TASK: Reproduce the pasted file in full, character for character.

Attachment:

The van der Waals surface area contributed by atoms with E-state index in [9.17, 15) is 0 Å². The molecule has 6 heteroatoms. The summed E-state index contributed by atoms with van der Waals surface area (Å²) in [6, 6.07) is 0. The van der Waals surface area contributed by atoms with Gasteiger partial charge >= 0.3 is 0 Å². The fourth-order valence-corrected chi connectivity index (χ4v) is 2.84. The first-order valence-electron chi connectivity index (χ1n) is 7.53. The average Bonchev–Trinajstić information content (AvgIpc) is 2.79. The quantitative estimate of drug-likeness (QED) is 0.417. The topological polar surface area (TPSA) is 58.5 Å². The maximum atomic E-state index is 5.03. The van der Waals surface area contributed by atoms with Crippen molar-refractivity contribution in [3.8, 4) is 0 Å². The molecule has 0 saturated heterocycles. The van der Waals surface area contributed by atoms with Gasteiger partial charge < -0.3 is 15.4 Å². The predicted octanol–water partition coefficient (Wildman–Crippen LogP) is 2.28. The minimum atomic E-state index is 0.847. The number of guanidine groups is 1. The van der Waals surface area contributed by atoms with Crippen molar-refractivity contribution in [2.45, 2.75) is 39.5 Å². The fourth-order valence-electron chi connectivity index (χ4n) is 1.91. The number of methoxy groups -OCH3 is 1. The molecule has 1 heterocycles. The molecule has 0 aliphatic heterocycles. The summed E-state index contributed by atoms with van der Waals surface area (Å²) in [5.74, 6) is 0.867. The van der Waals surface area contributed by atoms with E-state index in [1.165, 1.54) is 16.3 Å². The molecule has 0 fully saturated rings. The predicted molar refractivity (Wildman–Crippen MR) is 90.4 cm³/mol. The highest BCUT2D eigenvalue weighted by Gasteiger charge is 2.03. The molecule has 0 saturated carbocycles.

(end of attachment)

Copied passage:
The van der Waals surface area contributed by atoms with E-state index in [9.17, 15) is 0 Å². The molecule has 6 heteroatoms. The summed E-state index contributed by atoms with van der Waals surface area (Å²) in [6, 6.07) is 0. The van der Waals surface area contributed by atoms with Gasteiger partial charge >= 0.3 is 0 Å². The fourth-order valence-corrected chi connectivity index (χ4v) is 2.84. The first-order valence-electron chi connectivity index (χ1n) is 7.53. The average Bonchev–Trinajstić information content (AvgIpc) is 2.79. The quantitative estimate of drug-likeness (QED) is 0.417. The topological polar surface area (TPSA) is 58.5 Å². The maximum atomic E-state index is 5.03. The van der Waals surface area contributed by atoms with Crippen molar-refractivity contribution in [3.8, 4) is 0 Å². The molecule has 0 saturated heterocycles. The van der Waals surface area contributed by atoms with Gasteiger partial charge < -0.3 is 15.4 Å². The predicted octanol–water partition coefficient (Wildman–Crippen LogP) is 2.28. The minimum atomic E-state index is 0.847. The number of guanidine groups is 1. The van der Waals surface area contributed by atoms with Crippen molar-refractivity contribution in [2.45, 2.75) is 39.5 Å². The fourth-order valence-electron chi connectivity index (χ4n) is 1.91. The number of methoxy groups -OCH3 is 1. The molecule has 1 heterocycles. The molecule has 0 aliphatic heterocycles. The summed E-state index contributed by atoms with van der Waals surface area (Å²) in [5.74, 6) is 0.867. The van der Waals surface area contributed by atoms with E-state index in [1.165, 1.54) is 16.3 Å². The molecule has 0 fully saturated rings. The predicted molar refractivity (Wildman–Crippen MR) is 90.4 cm³/mol. The highest BCUT2D eigenvalue weighted by Gasteiger charge is 2.03. The molecule has 0 saturated carbocycles.